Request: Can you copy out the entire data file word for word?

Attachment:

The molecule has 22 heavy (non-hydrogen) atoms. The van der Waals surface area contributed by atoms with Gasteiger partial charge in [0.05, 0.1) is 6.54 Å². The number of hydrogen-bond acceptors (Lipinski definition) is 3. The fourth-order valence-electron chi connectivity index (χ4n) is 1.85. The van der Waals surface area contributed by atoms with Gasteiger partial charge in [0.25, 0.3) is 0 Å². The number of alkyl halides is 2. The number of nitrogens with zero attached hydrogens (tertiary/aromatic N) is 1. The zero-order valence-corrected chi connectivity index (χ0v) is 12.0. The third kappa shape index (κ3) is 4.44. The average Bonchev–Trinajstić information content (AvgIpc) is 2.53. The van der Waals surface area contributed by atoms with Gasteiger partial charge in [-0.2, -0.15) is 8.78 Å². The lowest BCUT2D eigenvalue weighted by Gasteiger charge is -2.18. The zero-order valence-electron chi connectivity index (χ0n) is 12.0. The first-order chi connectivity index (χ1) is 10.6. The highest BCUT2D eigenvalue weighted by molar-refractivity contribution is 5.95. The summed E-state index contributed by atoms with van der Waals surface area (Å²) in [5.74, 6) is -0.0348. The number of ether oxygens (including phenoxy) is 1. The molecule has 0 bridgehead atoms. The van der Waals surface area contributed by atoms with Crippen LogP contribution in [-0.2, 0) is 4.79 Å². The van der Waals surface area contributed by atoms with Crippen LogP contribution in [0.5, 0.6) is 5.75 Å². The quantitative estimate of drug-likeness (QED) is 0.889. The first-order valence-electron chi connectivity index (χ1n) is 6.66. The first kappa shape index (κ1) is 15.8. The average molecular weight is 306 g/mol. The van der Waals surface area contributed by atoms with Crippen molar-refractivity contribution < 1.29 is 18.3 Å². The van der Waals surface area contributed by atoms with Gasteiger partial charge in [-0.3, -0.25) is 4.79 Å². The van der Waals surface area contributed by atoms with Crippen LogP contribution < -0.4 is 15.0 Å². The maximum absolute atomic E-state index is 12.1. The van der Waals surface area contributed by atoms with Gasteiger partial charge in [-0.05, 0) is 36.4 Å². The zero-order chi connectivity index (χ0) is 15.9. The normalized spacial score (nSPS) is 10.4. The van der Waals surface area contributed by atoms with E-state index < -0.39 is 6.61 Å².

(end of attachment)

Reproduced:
The molecule has 22 heavy (non-hydrogen) atoms. The van der Waals surface area contributed by atoms with Gasteiger partial charge in [0.05, 0.1) is 6.54 Å². The number of hydrogen-bond acceptors (Lipinski definition) is 3. The fourth-order valence-electron chi connectivity index (χ4n) is 1.85. The van der Waals surface area contributed by atoms with Gasteiger partial charge in [0.25, 0.3) is 0 Å². The number of alkyl halides is 2. The number of nitrogens with zero attached hydrogens (tertiary/aromatic N) is 1. The zero-order valence-corrected chi connectivity index (χ0v) is 12.0. The third kappa shape index (κ3) is 4.44. The average Bonchev–Trinajstić information content (AvgIpc) is 2.53. The van der Waals surface area contributed by atoms with Gasteiger partial charge in [-0.2, -0.15) is 8.78 Å². The lowest BCUT2D eigenvalue weighted by Gasteiger charge is -2.18. The zero-order valence-electron chi connectivity index (χ0n) is 12.0. The first-order chi connectivity index (χ1) is 10.6. The highest BCUT2D eigenvalue weighted by molar-refractivity contribution is 5.95. The summed E-state index contributed by atoms with van der Waals surface area (Å²) in [5.74, 6) is -0.0348. The number of ether oxygens (including phenoxy) is 1. The molecule has 0 bridgehead atoms. The van der Waals surface area contributed by atoms with Crippen LogP contribution in [-0.2, 0) is 4.79 Å². The van der Waals surface area contributed by atoms with Crippen LogP contribution in [0.5, 0.6) is 5.75 Å². The quantitative estimate of drug-likeness (QED) is 0.889. The first-order valence-electron chi connectivity index (χ1n) is 6.66. The first kappa shape index (κ1) is 15.8. The average molecular weight is 306 g/mol. The van der Waals surface area contributed by atoms with Crippen molar-refractivity contribution < 1.29 is 18.3 Å². The van der Waals surface area contributed by atoms with Gasteiger partial charge in [-0.3, -0.25) is 4.79 Å². The van der Waals surface area contributed by atoms with Crippen LogP contribution < -0.4 is 15.0 Å². The maximum absolute atomic E-state index is 12.1. The van der Waals surface area contributed by atoms with Gasteiger partial charge in [-0.05, 0) is 36.4 Å². The zero-order chi connectivity index (χ0) is 15.9. The normalized spacial score (nSPS) is 10.4. The van der Waals surface area contributed by atoms with E-state index < -0.39 is 6.61 Å².